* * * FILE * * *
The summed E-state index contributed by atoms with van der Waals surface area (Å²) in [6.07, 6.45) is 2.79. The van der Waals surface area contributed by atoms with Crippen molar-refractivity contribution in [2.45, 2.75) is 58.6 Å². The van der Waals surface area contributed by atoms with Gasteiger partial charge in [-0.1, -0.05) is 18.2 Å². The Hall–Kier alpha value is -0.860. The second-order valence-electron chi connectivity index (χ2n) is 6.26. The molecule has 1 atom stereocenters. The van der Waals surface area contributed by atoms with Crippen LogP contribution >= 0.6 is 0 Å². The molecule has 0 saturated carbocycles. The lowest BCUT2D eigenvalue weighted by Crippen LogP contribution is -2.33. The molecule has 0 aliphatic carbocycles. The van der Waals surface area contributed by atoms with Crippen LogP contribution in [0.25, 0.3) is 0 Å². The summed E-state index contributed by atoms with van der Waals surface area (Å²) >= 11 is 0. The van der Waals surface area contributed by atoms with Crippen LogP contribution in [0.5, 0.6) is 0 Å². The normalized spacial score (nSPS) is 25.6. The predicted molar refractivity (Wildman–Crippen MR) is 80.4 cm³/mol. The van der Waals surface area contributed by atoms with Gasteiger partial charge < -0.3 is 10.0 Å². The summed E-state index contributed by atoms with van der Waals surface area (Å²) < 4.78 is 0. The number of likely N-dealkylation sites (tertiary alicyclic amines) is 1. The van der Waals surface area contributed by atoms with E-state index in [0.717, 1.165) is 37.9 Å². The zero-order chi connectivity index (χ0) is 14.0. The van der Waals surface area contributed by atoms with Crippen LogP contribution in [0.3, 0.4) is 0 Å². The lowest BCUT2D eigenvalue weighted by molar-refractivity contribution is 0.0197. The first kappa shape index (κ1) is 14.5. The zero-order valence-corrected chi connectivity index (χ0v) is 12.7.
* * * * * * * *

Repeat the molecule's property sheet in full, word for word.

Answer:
The summed E-state index contributed by atoms with van der Waals surface area (Å²) in [6.07, 6.45) is 2.79. The van der Waals surface area contributed by atoms with Crippen molar-refractivity contribution in [2.45, 2.75) is 58.6 Å². The van der Waals surface area contributed by atoms with Gasteiger partial charge in [-0.1, -0.05) is 18.2 Å². The Hall–Kier alpha value is -0.860. The second-order valence-electron chi connectivity index (χ2n) is 6.26. The molecule has 1 atom stereocenters. The van der Waals surface area contributed by atoms with Crippen LogP contribution >= 0.6 is 0 Å². The molecule has 0 saturated carbocycles. The lowest BCUT2D eigenvalue weighted by Crippen LogP contribution is -2.33. The molecule has 0 aliphatic carbocycles. The van der Waals surface area contributed by atoms with Crippen LogP contribution in [0.25, 0.3) is 0 Å². The summed E-state index contributed by atoms with van der Waals surface area (Å²) >= 11 is 0. The van der Waals surface area contributed by atoms with Crippen LogP contribution in [0.5, 0.6) is 0 Å². The normalized spacial score (nSPS) is 25.6. The predicted molar refractivity (Wildman–Crippen MR) is 80.4 cm³/mol. The van der Waals surface area contributed by atoms with Gasteiger partial charge < -0.3 is 10.0 Å². The summed E-state index contributed by atoms with van der Waals surface area (Å²) < 4.78 is 0. The number of likely N-dealkylation sites (tertiary alicyclic amines) is 1. The van der Waals surface area contributed by atoms with E-state index in [0.717, 1.165) is 37.9 Å². The zero-order chi connectivity index (χ0) is 14.0. The van der Waals surface area contributed by atoms with Crippen LogP contribution in [0.3, 0.4) is 0 Å². The lowest BCUT2D eigenvalue weighted by molar-refractivity contribution is 0.0197. The first kappa shape index (κ1) is 14.5. The zero-order valence-corrected chi connectivity index (χ0v) is 12.7.